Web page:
The Liberty Tree in Liberty Square.

Did you know that the background music played in Liberty Square was composed of only period instruments in order to be historically accurate. It’s something that few guests may notice, but it is a little detail that makes all the difference.

Adventureland's Jungle Cruise.

Adventureland’s Jungle Cruise.

The Jungle Cruise is always at the top of my to-do list when I visit the Magic Kingdom, but I only recently realized that the Jungle Cruise sign appears to be made from an old rudder, as well as a paddle that has seen better days!

Pavement near Dumbo the Flying Elephant.

Pavement near Dumbo the Flying Elephant.

Imagineers almost always use the very ground under your feet to help serve the area’s story. For example, the pavement around the Magic Carpets of Aladdin in Adventureland contains bits of broken pottery and jewels, the floor of Storybook Circus’ Big Top Treats resembles the stitched canvas cover of a circus tent, and a dirty, pebbled strip of pavement in Liberty Square is meant to represent how people in colonial times handled their sewage! One of my personal favorite examples of this attention to detail can be found near the timeless Dumbo the Flying Elephant attraction where peanuts have been planted into the cement!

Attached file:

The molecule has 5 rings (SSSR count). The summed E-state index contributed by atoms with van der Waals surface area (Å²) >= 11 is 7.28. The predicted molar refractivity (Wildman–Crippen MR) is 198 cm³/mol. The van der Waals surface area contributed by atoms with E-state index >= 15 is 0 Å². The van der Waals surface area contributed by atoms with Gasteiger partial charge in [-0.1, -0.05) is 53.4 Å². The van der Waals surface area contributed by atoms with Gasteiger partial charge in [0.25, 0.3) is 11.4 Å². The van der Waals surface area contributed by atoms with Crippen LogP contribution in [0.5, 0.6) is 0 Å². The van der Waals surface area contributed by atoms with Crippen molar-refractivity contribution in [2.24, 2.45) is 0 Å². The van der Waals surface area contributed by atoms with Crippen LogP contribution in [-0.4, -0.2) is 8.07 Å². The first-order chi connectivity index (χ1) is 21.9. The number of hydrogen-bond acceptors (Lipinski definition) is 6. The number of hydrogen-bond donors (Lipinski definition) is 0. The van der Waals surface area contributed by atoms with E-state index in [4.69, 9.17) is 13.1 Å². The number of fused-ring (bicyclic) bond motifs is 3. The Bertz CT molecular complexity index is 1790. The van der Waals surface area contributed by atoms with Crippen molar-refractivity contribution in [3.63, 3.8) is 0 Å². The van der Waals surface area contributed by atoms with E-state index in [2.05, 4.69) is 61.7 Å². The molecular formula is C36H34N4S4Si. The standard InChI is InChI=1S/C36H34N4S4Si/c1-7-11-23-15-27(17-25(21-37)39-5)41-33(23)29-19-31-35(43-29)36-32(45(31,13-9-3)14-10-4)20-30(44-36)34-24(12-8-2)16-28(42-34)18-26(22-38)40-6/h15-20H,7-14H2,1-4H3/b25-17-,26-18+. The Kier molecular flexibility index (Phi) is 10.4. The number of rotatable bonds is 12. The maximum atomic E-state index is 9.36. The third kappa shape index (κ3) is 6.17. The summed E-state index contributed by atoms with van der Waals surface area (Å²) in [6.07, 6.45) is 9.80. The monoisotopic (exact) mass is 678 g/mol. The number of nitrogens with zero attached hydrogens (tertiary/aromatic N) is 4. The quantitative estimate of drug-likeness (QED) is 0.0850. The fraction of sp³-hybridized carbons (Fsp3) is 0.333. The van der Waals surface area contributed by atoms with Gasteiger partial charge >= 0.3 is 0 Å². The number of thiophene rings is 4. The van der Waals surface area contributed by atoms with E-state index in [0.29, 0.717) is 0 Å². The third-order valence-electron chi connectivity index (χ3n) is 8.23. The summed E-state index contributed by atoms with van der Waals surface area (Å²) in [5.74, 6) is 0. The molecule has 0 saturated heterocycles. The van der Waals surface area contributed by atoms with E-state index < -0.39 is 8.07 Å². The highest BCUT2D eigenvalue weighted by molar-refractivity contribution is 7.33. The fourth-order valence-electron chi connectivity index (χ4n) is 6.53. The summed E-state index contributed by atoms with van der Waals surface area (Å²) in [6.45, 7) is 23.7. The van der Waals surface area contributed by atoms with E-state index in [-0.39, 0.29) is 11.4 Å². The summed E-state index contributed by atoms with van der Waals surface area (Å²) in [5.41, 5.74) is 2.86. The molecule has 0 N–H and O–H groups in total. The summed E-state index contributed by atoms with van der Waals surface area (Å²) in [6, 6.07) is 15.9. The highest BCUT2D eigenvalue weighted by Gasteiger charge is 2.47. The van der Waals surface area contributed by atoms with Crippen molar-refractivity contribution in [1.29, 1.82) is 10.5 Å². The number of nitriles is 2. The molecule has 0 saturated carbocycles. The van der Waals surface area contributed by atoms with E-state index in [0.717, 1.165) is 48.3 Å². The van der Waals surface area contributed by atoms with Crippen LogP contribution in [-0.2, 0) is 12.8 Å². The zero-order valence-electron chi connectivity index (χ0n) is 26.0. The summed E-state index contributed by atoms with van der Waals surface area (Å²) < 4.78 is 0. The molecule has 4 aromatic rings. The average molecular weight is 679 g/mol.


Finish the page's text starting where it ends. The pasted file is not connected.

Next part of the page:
So these are a just a few of the many details to be discovered at the Magic Kingdom. Which of these have you found? Do you have a favorite?

 

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Posted on July 5, 2014

8 Responses to “Hidden Details of the Magic Kingdom”

  • Couldn’t agree more about the details making Disney parks stand out. Its like reading a good book over again and noticing things you missed the first time. Great post!